Working to learn the language of the people has other advantages for Caleb and Sarah. A relationship-based language-learning strategy gives him and Sarah the opportunity to develop close relationships with a language helper who spends hours in their home every week, much as might be the case overseas. It also motivates Caleb to visit the restaurants and cafes where men from the culture spend much of their time. They work long hours in their jobs, then come after work for tea or a meal, to watch sports and talk about politics and news from home. There Caleb can practice his conversational skills and get help with his language homework, building relationships at the same time.

 

Spending time in the restaurants and cafes was difficult at first; these are environments no American ever enters, he explains. “I knew I’d be a fish out of water.” Initial efforts were met with coolness or indifference. By not giving up, he eventually found men who welcomed him into their circle, and he became a regular there.

 

Though many connections began by asking the immigrants and refugees to help him (with learning their language), in time Caleb was able to help meet their needs as well. He began a business that helps provide them with products they miss from their home country but are unable to easily find in America. Many are surprised that he understands and cares about their efforts to maintain ties to their home culture, and it has opened many doors for relationship.

See how Caleb and Sarah caught the vision for cross-cultural ministry here in the U.S. by reading the first part of their story here.

 

*Names have been changed.

From the Edge
From the Edge
Consider a life-changing summer trip working among unreached peoples alongside Pioneers missionaries. The Edge is a 6 to 10 week summer mission trip that immerses young adults in a new culture and language and invites growth and understanding of God and what he is doing in the nations.
From Albania to Greece
From Albania to Greece

After living in Albania for several years, Andrew and Alecia moved to Greece to make disciples among Albanians who have immigrated there. They recently partnered with local believers to plant an Albanian-speaking fellowship at the foot of Mars Hill in Athens, just steps from where Paul preached the gospel 2,000 years ago.

For more information about what God is doing through the movement of people around the world, visit Pioneers.org/NextDoor.

Would-be Rambo Missionary
Would-be Rambo Missionary

“We looked at opportunities to serve in South Asia or the Middle East, but God directed us here, specifically to our home town,” says Ben* and adds with a smile, “It’s the one place I told the Lord I would never go. I never had the vision or creativity to imagine what God would do with the unreached here… to strategically open doors that wouldn’t be open if we were overseas.”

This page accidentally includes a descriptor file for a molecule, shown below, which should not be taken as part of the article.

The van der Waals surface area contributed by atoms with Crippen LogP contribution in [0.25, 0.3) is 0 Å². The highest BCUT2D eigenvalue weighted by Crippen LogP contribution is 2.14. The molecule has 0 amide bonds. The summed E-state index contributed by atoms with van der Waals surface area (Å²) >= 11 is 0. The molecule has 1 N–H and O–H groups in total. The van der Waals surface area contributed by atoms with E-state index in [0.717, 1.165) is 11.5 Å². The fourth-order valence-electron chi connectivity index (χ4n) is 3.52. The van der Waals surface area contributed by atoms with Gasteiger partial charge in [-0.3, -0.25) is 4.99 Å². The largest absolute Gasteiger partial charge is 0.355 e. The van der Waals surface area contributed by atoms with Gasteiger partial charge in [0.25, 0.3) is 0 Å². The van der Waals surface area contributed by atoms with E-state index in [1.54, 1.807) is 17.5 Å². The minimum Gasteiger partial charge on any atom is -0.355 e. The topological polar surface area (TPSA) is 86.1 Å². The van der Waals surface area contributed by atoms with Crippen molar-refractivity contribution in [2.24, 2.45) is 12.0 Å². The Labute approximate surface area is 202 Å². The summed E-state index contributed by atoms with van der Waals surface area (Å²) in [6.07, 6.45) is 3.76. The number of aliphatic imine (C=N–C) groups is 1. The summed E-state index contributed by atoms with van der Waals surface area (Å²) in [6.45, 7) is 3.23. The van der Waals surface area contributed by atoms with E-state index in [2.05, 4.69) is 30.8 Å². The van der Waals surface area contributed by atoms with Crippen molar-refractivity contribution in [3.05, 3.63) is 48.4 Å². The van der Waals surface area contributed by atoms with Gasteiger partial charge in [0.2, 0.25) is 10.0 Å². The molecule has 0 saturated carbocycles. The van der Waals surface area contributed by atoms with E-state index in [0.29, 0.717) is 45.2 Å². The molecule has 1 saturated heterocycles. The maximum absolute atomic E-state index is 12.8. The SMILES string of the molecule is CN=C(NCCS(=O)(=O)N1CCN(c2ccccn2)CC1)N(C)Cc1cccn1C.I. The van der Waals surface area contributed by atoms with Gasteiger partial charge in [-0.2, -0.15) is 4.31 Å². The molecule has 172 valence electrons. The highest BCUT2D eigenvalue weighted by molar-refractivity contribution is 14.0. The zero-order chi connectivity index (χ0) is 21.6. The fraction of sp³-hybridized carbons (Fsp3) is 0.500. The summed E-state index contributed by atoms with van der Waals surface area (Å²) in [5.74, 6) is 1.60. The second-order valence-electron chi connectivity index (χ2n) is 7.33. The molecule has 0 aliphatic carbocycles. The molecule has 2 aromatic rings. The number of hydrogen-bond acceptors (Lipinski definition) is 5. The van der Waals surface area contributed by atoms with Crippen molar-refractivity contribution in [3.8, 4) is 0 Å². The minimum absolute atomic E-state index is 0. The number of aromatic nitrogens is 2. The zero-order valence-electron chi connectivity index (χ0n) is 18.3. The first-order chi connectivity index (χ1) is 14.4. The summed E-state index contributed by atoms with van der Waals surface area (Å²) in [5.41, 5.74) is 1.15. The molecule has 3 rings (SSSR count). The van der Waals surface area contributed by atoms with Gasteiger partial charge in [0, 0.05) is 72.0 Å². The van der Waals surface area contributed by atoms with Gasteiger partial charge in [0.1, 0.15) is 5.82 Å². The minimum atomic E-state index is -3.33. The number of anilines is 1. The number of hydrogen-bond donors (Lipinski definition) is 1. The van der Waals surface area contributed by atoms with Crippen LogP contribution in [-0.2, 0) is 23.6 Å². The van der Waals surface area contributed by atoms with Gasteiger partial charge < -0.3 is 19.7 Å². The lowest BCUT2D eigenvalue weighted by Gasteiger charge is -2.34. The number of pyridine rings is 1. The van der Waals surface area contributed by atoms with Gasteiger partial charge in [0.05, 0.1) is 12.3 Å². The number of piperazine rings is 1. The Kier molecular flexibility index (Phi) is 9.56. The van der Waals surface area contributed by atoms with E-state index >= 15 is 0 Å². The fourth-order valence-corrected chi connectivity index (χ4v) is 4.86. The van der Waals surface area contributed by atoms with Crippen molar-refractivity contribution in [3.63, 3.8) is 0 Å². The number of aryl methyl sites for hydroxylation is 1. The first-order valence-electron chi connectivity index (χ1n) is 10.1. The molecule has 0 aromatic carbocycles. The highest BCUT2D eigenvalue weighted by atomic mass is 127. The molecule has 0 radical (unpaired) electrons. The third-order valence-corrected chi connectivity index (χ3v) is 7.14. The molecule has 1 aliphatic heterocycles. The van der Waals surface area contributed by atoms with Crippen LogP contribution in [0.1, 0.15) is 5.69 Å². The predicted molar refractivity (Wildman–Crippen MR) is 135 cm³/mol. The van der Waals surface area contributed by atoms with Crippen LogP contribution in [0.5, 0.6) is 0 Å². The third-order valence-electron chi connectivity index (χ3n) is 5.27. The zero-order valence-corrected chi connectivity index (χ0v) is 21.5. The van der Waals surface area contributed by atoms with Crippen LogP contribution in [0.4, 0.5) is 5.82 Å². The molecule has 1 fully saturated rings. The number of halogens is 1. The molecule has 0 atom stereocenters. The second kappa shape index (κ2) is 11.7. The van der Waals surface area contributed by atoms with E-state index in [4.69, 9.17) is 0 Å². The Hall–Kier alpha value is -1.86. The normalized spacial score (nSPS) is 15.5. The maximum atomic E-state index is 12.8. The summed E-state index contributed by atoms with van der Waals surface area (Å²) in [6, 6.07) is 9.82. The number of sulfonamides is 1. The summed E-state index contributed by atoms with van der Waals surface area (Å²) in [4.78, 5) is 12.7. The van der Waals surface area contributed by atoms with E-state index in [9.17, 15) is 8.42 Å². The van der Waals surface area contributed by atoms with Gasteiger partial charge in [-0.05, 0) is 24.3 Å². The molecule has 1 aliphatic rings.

“My story is similar to a lot of folks who are working with diaspora peoples… I had to swallow my pride,” he says. “We’d told everybody God has called us to the Muslim world. I thought I’d be a Rambo missionary and go to the hardest places. It has taken number of years to see the long view. Now I’m grateful that God has kept us here, and for the fruit we are able to see.”

The journey began when Ben, his wife, and their small group from church decided to host a game night at the house for international students. “A Saudi student was among those who showed up. The very next day, he called and asked if he could move in with us to improve his English. The next thing we knew he was living with us! He became like part of our family. And, a few weeks later, he said, ‘My cousin is coming from Medina [Saudi Arabia]. Can he sleep on the couch for a few nights until he finds an apartment?’”

Through their relationships with these two young men, a network of friendships opened to Ben and his family. In the several years since then they have been able to form meaningful connections with hundreds of Muslim international students. They participate in the students' lives, host them for meals and take them on outings. Along the way they live out the gospel in their midst and share scripture with those who respond and want to know more.

 

Please pray for Pioneers like Ben as they walk through these open doors.

Though Ben serves with Pioneers and has the training and vision for a long-term gospel ministry among students like these, he’s glad to equip and work hand-in-hand with volunteers who may have little such experience. We asked Ben what advice he might give American Christians who want to build relationships with Muslims students and other internationals. Read what Ben had to say here

Name has been changed.

What Can We Do for International Students?
What Can We Do for International Students?

When God opened Ben’s* heart to the nations and called him into ministry, he naturally assumed he’d be serving as a missionary overseas, preferably in one of the harder places. Instead, he finds himself part of a team that works with international students and refugees in the very city where he grew up.